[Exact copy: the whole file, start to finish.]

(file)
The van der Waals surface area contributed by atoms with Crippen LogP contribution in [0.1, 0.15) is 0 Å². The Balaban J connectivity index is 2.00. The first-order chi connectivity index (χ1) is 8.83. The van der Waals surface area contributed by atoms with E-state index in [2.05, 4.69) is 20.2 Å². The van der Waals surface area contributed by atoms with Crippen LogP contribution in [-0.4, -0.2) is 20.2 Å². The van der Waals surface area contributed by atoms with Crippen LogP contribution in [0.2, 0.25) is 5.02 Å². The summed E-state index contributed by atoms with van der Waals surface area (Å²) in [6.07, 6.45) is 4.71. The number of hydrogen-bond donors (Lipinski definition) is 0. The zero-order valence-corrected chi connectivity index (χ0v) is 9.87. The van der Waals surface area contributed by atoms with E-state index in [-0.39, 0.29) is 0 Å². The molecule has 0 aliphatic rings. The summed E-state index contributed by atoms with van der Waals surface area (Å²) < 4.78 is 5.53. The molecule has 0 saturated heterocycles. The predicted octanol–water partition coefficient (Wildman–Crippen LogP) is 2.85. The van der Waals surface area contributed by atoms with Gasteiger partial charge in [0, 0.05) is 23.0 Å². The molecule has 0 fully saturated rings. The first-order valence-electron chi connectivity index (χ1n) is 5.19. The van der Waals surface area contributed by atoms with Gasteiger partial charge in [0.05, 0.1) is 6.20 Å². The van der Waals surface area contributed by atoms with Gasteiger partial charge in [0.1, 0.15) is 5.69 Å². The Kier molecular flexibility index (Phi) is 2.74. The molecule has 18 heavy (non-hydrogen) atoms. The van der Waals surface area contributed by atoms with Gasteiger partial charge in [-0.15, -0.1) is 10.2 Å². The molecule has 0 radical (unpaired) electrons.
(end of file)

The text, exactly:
The van der Waals surface area contributed by atoms with Crippen LogP contribution in [0.1, 0.15) is 0 Å². The Balaban J connectivity index is 2.00. The first-order chi connectivity index (χ1) is 8.83. The van der Waals surface area contributed by atoms with E-state index in [2.05, 4.69) is 20.2 Å². The van der Waals surface area contributed by atoms with Crippen LogP contribution in [-0.4, -0.2) is 20.2 Å². The van der Waals surface area contributed by atoms with Crippen LogP contribution in [0.2, 0.25) is 5.02 Å². The summed E-state index contributed by atoms with van der Waals surface area (Å²) in [6.07, 6.45) is 4.71. The number of hydrogen-bond donors (Lipinski definition) is 0. The zero-order valence-corrected chi connectivity index (χ0v) is 9.87. The van der Waals surface area contributed by atoms with E-state index in [-0.39, 0.29) is 0 Å². The molecule has 0 aliphatic rings. The summed E-state index contributed by atoms with van der Waals surface area (Å²) < 4.78 is 5.53. The molecule has 0 saturated heterocycles. The predicted octanol–water partition coefficient (Wildman–Crippen LogP) is 2.85. The van der Waals surface area contributed by atoms with Gasteiger partial charge in [0, 0.05) is 23.0 Å². The molecule has 0 fully saturated rings. The first-order valence-electron chi connectivity index (χ1n) is 5.19. The van der Waals surface area contributed by atoms with Gasteiger partial charge in [0.05, 0.1) is 6.20 Å². The van der Waals surface area contributed by atoms with Gasteiger partial charge in [0.1, 0.15) is 5.69 Å². The Kier molecular flexibility index (Phi) is 2.74. The molecule has 18 heavy (non-hydrogen) atoms. The van der Waals surface area contributed by atoms with Gasteiger partial charge in [-0.15, -0.1) is 10.2 Å². The molecule has 0 radical (unpaired) electrons.